I too am christian and now I think the age you get your confirmation done is way to early. I did mine at 13 or 14 and nowadays I think I wasn't fully aware of what I'm actually dealing with and just stuck to what was thought etc. The one thing that did stick tho was something my pastor said, something along the lines of 'You can interpret the evangelicalism and it's sayings however you want, you might agree or disagree with what the Bible says, if you fell like you're christian, you can do define it as you will'. Obviously that comes with some sort of boundaries, but it fits generally I think. Since then I, for myself, defined "god" as the currently scientific unexplainable, more like a state of things than a 'being' that actively controls whats going on etc. Sure we have a pretty good idea of what happened during the big bang, but what was it before, where did that matter initially came from, etc, etc. We need a point where we hit ground zero, or something you just can't describe in our words right now, all that is 'god' for me.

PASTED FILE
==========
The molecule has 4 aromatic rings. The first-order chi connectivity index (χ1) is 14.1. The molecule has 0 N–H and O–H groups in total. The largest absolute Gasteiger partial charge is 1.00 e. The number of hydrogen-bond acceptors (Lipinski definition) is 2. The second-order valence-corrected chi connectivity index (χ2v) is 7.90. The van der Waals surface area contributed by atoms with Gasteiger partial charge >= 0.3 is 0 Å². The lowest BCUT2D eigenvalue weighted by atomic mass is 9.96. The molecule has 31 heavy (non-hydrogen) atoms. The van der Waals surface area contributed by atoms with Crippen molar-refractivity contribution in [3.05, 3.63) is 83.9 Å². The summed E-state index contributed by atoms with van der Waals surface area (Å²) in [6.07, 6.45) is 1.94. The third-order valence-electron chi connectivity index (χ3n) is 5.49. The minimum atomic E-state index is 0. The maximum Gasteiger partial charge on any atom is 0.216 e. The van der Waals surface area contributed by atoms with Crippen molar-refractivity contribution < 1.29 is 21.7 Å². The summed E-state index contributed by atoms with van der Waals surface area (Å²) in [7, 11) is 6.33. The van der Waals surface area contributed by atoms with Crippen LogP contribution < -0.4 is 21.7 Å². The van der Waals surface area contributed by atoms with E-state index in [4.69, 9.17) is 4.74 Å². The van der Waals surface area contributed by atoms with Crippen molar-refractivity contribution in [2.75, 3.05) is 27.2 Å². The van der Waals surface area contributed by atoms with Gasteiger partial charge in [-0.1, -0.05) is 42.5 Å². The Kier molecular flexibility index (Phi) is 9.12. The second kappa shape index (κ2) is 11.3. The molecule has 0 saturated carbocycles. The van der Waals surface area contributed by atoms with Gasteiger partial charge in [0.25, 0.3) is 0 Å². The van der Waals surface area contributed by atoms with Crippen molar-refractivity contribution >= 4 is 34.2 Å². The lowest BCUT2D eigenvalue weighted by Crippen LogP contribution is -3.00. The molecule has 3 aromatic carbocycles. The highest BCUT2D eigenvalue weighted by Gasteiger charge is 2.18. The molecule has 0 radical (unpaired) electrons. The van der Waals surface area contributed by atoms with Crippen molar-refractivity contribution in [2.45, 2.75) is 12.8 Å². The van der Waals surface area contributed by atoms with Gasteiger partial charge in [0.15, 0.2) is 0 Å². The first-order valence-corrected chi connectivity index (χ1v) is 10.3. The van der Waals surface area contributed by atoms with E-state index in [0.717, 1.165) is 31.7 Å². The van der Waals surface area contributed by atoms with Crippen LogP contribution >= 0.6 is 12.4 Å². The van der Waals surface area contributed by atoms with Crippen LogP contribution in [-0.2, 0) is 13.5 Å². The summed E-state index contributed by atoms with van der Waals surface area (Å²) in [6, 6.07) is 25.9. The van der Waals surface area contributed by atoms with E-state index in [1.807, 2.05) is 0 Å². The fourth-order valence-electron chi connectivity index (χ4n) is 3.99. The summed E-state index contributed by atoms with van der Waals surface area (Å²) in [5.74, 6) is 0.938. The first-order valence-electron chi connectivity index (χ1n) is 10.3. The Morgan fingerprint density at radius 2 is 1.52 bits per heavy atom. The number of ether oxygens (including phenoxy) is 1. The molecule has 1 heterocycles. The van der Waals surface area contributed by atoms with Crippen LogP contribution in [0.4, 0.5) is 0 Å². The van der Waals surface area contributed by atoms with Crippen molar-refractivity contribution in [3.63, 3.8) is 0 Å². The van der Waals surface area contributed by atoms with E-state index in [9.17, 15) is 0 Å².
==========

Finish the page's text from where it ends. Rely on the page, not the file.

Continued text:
I also read the whole bible, in my younger ages and I all just took it like a bunch of metaphors, not like things that actually happened. Messages of what you could expect from the religion bla bla, but as I said I completely redefined it for me. You could argue that I am not christian anymore, while I wouldn't directly agree, it wouldn't affect me really - I found what is an acceptable solution for the whole 'god' problem and that's all what matters to me
  • 2
    Hence the username?
  • 3
    @Kimmax interesting thoughts, thank you for sharing
  • 2